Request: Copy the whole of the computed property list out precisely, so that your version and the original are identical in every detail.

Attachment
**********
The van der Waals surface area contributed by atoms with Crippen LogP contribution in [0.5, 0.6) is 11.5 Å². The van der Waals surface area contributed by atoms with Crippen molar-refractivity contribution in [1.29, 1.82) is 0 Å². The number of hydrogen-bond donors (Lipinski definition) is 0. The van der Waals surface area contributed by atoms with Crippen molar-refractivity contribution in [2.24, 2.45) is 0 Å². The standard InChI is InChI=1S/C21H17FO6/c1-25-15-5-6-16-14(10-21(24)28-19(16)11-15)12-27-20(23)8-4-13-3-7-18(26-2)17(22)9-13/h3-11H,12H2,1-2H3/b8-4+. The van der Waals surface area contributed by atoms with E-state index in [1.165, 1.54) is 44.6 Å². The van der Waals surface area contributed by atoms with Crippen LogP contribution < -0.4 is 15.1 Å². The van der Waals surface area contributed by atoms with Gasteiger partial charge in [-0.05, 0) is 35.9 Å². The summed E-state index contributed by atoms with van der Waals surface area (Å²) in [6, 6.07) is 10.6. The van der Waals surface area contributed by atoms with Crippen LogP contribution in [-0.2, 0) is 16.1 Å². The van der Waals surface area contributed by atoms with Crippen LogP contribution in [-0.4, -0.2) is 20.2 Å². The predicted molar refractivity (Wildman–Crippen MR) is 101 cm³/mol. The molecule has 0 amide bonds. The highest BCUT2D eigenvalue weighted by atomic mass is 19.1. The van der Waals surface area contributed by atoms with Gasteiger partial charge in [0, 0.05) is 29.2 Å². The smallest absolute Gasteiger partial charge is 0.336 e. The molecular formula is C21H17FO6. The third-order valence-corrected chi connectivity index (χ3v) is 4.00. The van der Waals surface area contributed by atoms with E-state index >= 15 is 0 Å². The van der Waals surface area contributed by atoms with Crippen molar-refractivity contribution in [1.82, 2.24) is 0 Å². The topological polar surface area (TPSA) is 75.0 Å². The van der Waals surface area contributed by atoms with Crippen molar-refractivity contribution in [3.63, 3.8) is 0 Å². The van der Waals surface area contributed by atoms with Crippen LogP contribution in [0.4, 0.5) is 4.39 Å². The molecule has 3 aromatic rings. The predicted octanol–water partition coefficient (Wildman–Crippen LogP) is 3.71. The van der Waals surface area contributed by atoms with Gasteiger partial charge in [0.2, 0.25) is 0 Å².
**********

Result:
The van der Waals surface area contributed by atoms with Crippen LogP contribution in [0.5, 0.6) is 11.5 Å². The van der Waals surface area contributed by atoms with Crippen molar-refractivity contribution in [1.29, 1.82) is 0 Å². The number of hydrogen-bond donors (Lipinski definition) is 0. The van der Waals surface area contributed by atoms with Crippen molar-refractivity contribution in [2.24, 2.45) is 0 Å². The standard InChI is InChI=1S/C21H17FO6/c1-25-15-5-6-16-14(10-21(24)28-19(16)11-15)12-27-20(23)8-4-13-3-7-18(26-2)17(22)9-13/h3-11H,12H2,1-2H3/b8-4+. The van der Waals surface area contributed by atoms with E-state index in [1.165, 1.54) is 44.6 Å². The van der Waals surface area contributed by atoms with Crippen LogP contribution < -0.4 is 15.1 Å². The van der Waals surface area contributed by atoms with Gasteiger partial charge in [-0.05, 0) is 35.9 Å². The summed E-state index contributed by atoms with van der Waals surface area (Å²) in [6, 6.07) is 10.6. The van der Waals surface area contributed by atoms with Crippen LogP contribution in [-0.2, 0) is 16.1 Å². The van der Waals surface area contributed by atoms with Crippen LogP contribution in [-0.4, -0.2) is 20.2 Å². The predicted molar refractivity (Wildman–Crippen MR) is 101 cm³/mol. The molecule has 0 amide bonds. The highest BCUT2D eigenvalue weighted by atomic mass is 19.1. The van der Waals surface area contributed by atoms with Gasteiger partial charge in [0, 0.05) is 29.2 Å². The smallest absolute Gasteiger partial charge is 0.336 e. The molecular formula is C21H17FO6. The third-order valence-corrected chi connectivity index (χ3v) is 4.00. The van der Waals surface area contributed by atoms with E-state index >= 15 is 0 Å². The van der Waals surface area contributed by atoms with Crippen molar-refractivity contribution in [1.82, 2.24) is 0 Å². The topological polar surface area (TPSA) is 75.0 Å². The van der Waals surface area contributed by atoms with Crippen molar-refractivity contribution in [3.63, 3.8) is 0 Å². The van der Waals surface area contributed by atoms with Crippen LogP contribution in [0.4, 0.5) is 4.39 Å². The molecule has 3 aromatic rings. The predicted octanol–water partition coefficient (Wildman–Crippen LogP) is 3.71. The van der Waals surface area contributed by atoms with Gasteiger partial charge in [0.2, 0.25) is 0 Å².